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News article created on 30 October 2014

Whose towpaths are they anyway?

I regularly hear feedback from different people about a few inconsiderate people who don't think about others when they use our towpaths. I say different people, because no one group is flagged up in these comments more than another. I've heard grumbles about cyclists travelling too fast, anglers using scarce moorings, boaters who clutter up towpaths, pedestrians who 'walk in packs' - the list could go on.

If you've had a bad experience from one or another of these groups you're understandably going to feel a bit aggrieved about them - and if it's happened repeatedly, you probably would like to see the offenders 'banished' from the towpath for ever more! I know how it can blot an otherwise enjoyable visit to the canal, as I've met inconsiderate people myself when I've been out on the towpath.

Our towpaths are a fantastic resource for everyone, and we want to encourage everyone to use them considerately and that means understanding and respecting others' needs. The issue of bad behaviour on towpaths led us to run a consultation on 'Sharing Towpaths' earlier this year. It sets out our proposed approach to towpath management to ensure they are shared spaces where a range of uses can be enjoyed.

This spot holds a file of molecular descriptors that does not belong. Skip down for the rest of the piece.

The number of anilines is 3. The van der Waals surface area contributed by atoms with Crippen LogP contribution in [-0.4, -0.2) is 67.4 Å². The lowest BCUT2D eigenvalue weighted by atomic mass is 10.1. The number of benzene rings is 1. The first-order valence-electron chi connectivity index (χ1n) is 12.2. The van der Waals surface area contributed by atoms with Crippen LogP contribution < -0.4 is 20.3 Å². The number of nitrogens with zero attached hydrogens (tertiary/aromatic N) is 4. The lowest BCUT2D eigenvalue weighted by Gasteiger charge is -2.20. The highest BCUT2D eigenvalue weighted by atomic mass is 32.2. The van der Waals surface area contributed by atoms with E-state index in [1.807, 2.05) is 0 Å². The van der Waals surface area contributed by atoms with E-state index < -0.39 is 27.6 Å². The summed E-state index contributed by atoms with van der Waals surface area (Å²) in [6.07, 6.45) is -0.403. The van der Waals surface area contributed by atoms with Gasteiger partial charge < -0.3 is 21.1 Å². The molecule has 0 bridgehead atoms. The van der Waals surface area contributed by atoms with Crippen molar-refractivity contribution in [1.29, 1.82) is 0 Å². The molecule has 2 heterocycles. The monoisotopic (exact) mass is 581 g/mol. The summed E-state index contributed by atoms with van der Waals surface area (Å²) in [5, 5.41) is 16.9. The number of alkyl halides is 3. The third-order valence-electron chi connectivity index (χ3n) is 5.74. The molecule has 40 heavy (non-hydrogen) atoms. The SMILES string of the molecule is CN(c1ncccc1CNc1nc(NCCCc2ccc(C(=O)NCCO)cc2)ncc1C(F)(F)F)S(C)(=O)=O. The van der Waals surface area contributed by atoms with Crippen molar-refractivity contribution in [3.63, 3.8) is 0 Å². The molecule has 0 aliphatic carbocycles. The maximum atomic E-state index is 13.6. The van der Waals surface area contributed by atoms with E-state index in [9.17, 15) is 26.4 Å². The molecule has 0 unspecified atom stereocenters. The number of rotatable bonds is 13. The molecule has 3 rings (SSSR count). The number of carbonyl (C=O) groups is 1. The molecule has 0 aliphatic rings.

The reality is that with more than 2,000 miles of waterways, we could never have the number of staff needed to effectively 'police' all our towpaths and be in the right place at the right time to address every incosiderate user or incident of anti social behaviour - and even if we could, would we want to spend scarce resources on an army of 'towpath police' rather than on maintenance or improvements?

I think that the right approach (as set out in the consultation report) is the 'Towpath code' and a 'share the space' approach that encourages everyone to consider each other's needs. We all need be responsible for promoting 'good behaviour' and consideration of each when we're on the towpath. If serious incidents occur then further intervention from us may be necessary, but if we all 'do our bit' I think we can make our towpaths better, fairer spaces for us all to enjoy.

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